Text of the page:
Tough Mudder Bootcamp set to open on Cambridge Street in Burlington this spring
By Danae Bucci / email@example.com | Published on 2/12/2018
Fitness classes often come with a high price tag and little reward, but organizers at Tough Mudder are planning on changing that very soon.
Tough Mudder, known for the intense endurance event series spanning over 10 to 12 miles, are opening a nationwide fitness studio, the first being in Burlington. The studio is scheduled to open in early April. It is aimed to be different from a typical gym. Instead of a non-collaborative instructor experience, the owners hope to create a more team-based model where anyone can jump in. Being able to handle a range of athletic abilities, organizers hope to be able to appeal to everyone from working professionals to retired citizens.
“This is a very scalable workout. I’m really proud of the development work we’ve put into this to make sure every single workout can be made easier and can be made more challenging,” said Cathrin Bowtell who oversees this project for the CEO of Tough Mudder.
The varying ability levels and group fitness model lends Tough Mudder Bootcamp to anyone with the exception being people under the age of 18. Henry Pott, the Burlington franchise owner, believes these classes are the perfect jumping off point for people looking to get into fitness, or a way to maintain and improve conditioning for people already considered fit.
“The overall goal is, from my point of view, to bring this amazing ethos of team, of camaraderie and all these other components ... into a bootcamp forum where we can help train people who are brand new at fitness right through to really high level athletes in the same class,” he said.
Each class will be 45 minutes and draw from high-intensity interval training, or HIIT. This means participants will do exercises ranging from squats to utilizing weighted medicine balls. Each exercise can be tailored to the participants fitness level by using more or less weight.
“It’s a really, really fun highly interactive workout,” said Bowtell.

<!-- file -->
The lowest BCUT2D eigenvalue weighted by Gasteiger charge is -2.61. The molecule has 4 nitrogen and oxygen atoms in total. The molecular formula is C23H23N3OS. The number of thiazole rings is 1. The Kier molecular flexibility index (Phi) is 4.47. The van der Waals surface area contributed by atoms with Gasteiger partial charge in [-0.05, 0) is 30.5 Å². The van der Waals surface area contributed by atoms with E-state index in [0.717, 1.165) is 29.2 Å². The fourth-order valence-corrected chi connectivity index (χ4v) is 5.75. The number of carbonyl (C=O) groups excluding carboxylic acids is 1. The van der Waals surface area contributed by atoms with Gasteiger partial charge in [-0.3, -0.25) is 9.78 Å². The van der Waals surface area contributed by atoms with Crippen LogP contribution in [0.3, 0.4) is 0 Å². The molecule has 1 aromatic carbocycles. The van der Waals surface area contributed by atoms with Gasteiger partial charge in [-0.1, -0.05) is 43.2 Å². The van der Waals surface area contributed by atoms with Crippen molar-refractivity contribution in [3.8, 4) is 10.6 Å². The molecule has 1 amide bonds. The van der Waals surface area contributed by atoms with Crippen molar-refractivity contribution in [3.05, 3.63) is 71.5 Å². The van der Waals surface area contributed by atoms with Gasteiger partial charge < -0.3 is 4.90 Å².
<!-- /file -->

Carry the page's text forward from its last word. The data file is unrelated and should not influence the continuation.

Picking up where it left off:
While squats are seen in the fitness craze Crossfit, both Bowtell and Pott want interested customers to know this is different.
“Crossfit is amazing ... However most adults can’t do it properly because we all sit at computers, we all hunch over a bit too much we’ve lost a lot of mobility in our shoulders so when you’re lifting these heavy bars ... you’re often compromising with your back,” said Pott who currently lives in the Boston area.
Making sure Tough Mudder Bootcamp customers are utilizing the correct form lies squarely on the instructors shoulders which Pott says is critical. Instead of having instructors being the sole way to facilitate workouts, the bootcamp will have screens lining the walls detailing what exercise and at what interval to do it at so “the trainers can focus on ... the right things, such as the right form.” The idea being that if there is less time devoted to instructing what workout to do there will be more time for instructors to do “proper training.”
Instructors being fully immersed in the workout instead of being the center of the action, seen in some other gym models is something Tough Mudder Bootcamp is hoping to break.
“It’s not about marble clad bathroom and superstar amenities and rock-star instructors,” said Bowtell. “Instead also about building local communities and focusing on servicing markets like Burlington in a really unique way.”
Those who are interested can sign up on their website toughmudder.com/bootcamp-burlington with each class have a 24 person cap. Classes will have a variety of ways to pay whether it be class packs or monthly subscriptions, all averaging at $10-$15 per class.